Charles Wesley; December 18, 1707 – March 19, 1788) was an English leader of the Methodist movement, son of Anglican clergyman and poet Samuel Wesley, the younger brother of Methodist founder John Wesley and Anglican clergyman Samuel Wesley the Younger. He was father of musician Samuel Wesley and grandfather of musician Samuel Sebastian Wesley. Despite their closeness, Charles and his brother John did not always agree on questions relating to their beliefs. In particular, Charles was strongly opposed to the idea of a breach with the Church of England into which they had both been ordained. Charles Wesley is mostly remembered for the over 6,000 hymns he wrote. He ministered for part of his life in The New Room Chapel in Bristol. His house, located nearby, can still be visited.
Charles Wesley was the son of Susanna Wesley and Samuel Wesley. He was born in Epworth, Lincolnshire, England, where his father was rector. He was educated at Westminster School and Christ Church, Oxford. At Oxford Charles formed a prayer group among his fellow students in 1727 which his elder brother, John joined in 1729 soon becoming its leader and moulding it to his own notions. They focused on Bible study, methodical study of scripture and living a holy life. Other students mocked them, saying they were the “Holy Club”, “Sacramentarians”, and “the Methodists”, being methodical and exceptionally detailed in their Bible study, opinions and disciplined lifestyle. George Whitefield also joined this group. After graduating with a Masters’ in classical languages and literature, Charles followed his father and brother into the church in 1735.
Charles Wesley experienced a conversion on 21 May 1738 – John Wesley had a similar experience in Aldersgate Street just three days later. A City of London blue plaque at 13, Little Britain, near the church of St Botolph’s-without-Alders, off St. Martin’s Le Grand, marks the site of the former house of John Bray, reputed to be the scene of Wesley’s evangelical conversion on 21 May 1738. It reads, “Adjoining this site stood the house of John Bray. Scene of Charles Wesley’s evangelical conversion May 21st 1738”.
Wesley felt renewed strength to spread the Gospel to ordinary people and it was around then that he began to write the poetic hymns for which he would become known. It wasn’t until 1739 that the brothers took to field preaching, under the influence of George Whitefield, whose open-air preaching was already reaching great numbers of Bristol colliers.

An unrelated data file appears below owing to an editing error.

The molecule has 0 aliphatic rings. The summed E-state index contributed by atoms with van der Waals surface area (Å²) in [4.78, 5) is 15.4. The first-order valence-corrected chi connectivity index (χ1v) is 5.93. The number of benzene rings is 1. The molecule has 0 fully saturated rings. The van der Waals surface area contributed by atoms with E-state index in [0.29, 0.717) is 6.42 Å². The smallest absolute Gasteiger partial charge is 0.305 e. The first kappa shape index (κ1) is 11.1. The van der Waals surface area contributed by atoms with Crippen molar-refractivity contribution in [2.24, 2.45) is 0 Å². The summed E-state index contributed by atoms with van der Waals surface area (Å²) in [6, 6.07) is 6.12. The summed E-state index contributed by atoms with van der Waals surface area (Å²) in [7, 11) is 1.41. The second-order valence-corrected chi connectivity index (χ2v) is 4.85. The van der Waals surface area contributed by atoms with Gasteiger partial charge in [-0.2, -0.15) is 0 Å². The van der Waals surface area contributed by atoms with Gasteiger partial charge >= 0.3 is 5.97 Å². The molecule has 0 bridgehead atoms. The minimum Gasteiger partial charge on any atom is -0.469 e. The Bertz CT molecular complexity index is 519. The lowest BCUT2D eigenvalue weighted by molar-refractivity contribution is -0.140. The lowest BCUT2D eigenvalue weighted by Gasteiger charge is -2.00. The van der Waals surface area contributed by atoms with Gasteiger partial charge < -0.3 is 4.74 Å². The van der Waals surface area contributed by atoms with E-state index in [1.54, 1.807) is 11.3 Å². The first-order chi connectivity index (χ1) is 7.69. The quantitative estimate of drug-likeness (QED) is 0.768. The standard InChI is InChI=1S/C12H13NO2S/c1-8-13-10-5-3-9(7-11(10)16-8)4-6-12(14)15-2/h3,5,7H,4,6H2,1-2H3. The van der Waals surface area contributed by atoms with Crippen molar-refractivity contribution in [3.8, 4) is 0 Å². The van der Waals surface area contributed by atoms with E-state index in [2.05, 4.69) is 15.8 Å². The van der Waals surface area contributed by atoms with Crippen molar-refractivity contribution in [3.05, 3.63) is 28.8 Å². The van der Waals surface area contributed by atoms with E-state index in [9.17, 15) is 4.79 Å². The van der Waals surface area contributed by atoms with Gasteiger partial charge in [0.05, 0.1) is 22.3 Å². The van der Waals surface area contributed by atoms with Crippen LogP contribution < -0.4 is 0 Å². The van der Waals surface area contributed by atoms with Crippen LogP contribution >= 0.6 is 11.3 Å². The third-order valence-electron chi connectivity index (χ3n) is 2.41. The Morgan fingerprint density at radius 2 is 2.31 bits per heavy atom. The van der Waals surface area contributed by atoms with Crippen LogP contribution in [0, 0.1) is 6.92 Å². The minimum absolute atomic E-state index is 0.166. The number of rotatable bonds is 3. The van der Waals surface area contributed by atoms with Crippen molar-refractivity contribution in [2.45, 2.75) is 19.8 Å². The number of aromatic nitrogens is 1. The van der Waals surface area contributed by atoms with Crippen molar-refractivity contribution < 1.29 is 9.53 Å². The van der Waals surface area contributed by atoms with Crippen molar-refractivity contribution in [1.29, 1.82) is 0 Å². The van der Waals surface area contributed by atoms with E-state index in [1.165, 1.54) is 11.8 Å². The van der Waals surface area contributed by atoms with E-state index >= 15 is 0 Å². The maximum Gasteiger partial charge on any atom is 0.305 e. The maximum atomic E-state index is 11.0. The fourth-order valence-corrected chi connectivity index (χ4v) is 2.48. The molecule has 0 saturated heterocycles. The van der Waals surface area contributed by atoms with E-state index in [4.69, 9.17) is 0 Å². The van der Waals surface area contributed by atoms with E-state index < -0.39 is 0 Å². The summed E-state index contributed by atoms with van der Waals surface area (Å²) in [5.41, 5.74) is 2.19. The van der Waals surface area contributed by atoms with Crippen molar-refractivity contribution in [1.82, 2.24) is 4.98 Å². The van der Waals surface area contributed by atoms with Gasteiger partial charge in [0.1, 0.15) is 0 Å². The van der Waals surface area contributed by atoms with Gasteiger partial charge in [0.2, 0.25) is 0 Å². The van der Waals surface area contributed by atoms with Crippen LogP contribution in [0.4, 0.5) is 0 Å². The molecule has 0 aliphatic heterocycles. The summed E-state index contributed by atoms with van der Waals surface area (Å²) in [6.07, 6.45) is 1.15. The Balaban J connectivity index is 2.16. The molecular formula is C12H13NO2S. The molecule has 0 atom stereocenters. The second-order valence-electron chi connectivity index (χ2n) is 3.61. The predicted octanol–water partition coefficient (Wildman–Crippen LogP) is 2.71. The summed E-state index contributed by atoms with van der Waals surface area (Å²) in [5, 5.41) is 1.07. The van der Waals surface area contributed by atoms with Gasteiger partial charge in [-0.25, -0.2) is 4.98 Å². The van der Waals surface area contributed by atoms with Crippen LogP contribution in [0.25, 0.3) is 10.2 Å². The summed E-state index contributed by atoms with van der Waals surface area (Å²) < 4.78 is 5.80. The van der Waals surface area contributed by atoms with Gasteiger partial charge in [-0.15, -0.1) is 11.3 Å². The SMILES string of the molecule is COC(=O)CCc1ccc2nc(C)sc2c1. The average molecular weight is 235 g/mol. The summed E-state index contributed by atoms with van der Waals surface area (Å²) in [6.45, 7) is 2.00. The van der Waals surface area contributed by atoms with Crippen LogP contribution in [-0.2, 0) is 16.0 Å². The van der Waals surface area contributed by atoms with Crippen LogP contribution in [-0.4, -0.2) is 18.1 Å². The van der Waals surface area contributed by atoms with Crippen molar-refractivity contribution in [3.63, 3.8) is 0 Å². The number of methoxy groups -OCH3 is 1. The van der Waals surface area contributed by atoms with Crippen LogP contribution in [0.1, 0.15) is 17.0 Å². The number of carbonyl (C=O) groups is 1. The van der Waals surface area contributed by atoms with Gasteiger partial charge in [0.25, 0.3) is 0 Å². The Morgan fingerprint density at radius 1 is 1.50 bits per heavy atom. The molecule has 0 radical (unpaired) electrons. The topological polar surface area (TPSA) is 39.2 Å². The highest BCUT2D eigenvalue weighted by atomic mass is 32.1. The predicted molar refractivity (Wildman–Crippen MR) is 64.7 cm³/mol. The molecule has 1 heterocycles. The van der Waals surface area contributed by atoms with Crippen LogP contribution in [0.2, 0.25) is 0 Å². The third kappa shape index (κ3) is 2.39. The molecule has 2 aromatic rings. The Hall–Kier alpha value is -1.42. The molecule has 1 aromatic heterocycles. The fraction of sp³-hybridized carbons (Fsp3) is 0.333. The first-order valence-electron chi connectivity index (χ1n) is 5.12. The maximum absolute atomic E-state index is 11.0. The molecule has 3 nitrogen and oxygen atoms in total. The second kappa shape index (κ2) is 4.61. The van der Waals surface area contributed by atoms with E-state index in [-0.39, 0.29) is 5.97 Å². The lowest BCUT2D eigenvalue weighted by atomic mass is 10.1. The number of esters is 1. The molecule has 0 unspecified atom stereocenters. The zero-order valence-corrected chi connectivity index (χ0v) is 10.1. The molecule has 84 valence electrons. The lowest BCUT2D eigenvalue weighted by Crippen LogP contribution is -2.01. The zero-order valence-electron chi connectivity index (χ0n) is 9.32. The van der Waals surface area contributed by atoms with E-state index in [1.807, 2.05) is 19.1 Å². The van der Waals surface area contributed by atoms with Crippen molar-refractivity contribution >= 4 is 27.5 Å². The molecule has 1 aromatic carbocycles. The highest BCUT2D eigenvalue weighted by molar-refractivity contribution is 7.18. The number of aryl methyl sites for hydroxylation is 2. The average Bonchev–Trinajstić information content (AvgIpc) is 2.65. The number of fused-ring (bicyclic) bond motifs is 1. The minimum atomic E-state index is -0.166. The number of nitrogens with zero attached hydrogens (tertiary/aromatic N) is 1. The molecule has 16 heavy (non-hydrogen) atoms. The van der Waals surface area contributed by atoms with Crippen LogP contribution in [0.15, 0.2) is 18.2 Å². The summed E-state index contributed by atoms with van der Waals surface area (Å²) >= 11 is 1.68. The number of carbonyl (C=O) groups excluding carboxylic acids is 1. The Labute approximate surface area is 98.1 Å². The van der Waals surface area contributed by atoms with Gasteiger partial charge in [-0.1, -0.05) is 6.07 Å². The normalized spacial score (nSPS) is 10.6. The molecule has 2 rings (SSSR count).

After ceasing field preaching and frequent travel due to illness, Wesley settled and worked in the area around St Marylebone Parish Church. On his deathbed he sent for the church’s rector John Harley and told him “Sir, whatever the world may say of me, I have lived, and I die, a member of the Church of England. I pray you to bury me in your churchyard.” On his death, his body was carried to the church by six clergymen of the Church of England, and a memorial stone to him stands in the gardens in Marylebone High Street, close to his burial spot. One of his sons, Samuel, became organist of the church.
Wesley’s conversion had a clear impact on his doctrine, especially the doctrine of the Holy Spirit. The change in doctrine can be seen in his sermons after 1738, but is most notable in his hymns written after 1738.
From Charles’ published work “Hymns and Prayers to the Trinity” and in Hymn number 62 he writes “The Holy Ghost in part we know, For with us He resides, Our whole of good to Him we owe, Whom by His grace he guides, He doth our virtuous thoughts inspire, The evil he averts, And every seed of good desire, He planted in our hearts.”
Charles communicates several doctrines; the personal indwelling of the Holy Spirit, the sanctifying work of the Holy Spirit, the depravity of mankind, and humanity’s personal accountability to God. This was a vital contribution not only to Methodism, but to modern theology as a whole.
Charles Wesley sets forth in song the whole range of the evangelical faith. It is a remarkable feat.
Methodists have learned their doctrines from their hymns … If Methodism has maintained its evangelical orthodoxy ow for two centuries, the fact is due not so much to John Wesley’s sermons as to the influence of Charles’ hymns.
The reason is that the hymns presented Scriptures or the doctrine, not as a truth of a dogma to be accepted, but as a clowing personal experience to be enjoyed.
…John Bishop, Methodist Worship
In the course of his career, Charles Wesley published the words of over six thousand hymns, many of which are still popular. These include:
- “Arise my soul arise” (Lyrics)
- “And Can It Be That I Should Gain?” (Lyrics)
- “Christ the Lord Is Risen Today” (Lyrics)
- “Christ, Whose Glory Fills the Skies” (Lyrics)
- “Come, O Thou Traveler Unknown” (Lyrics)
- “Come Thou Long Expected Jesus” (Lyrics)
- “Depth of Mercy, Can it Be” (Lyrics)
- “Father, I Stretch My Hands to Thee” (Lyrics)
- “Hail the Day that Sees Him Rise” (Lyrics)
- “Hark! the Herald Angels Sing” (Lyrics)
- “Jesus, Lover of My Soul” (Lyrics)
- “Jesus, The Name High Over All” (Lyrics)
- “Lo! He Comes with Clouds Descending” (Lyrics)
- “Love Divine, All Loves Excelling” (Lyrics)
- “O for a Heart to Praise My God” (Lyrics)
- “O for a Thousand Tongues to Sing” (Lyrics)
- “Rejoice, the Lord is King” (Lyrics)
- “Soldiers of Christ, Arise” (Lyrics)
- “Thou Hidden Source of Calm Repose” (Lyrics)
- “Ye Servants of God” (Lyrics)
The lyrics to many more of Charles Wesley’s hymns can be found on Wikisource and “Hymns and Sacred Poems.”
Some 150 of his hymns are in the Methodist hymn book Hymns and Psalms, including “Hark! the Herald Angels Sing, and “The Church Hymn Book“ (In New York and Chicago, USA, 1872) where “Jesus, Lover of My Soul” is published. Many of his hymns are translated into other languages, and form the foundation for Methodist hymnals, as the Swedish Metodist-Episkopal-Kyrkans Psalmbok printed in Stockholm in 1892.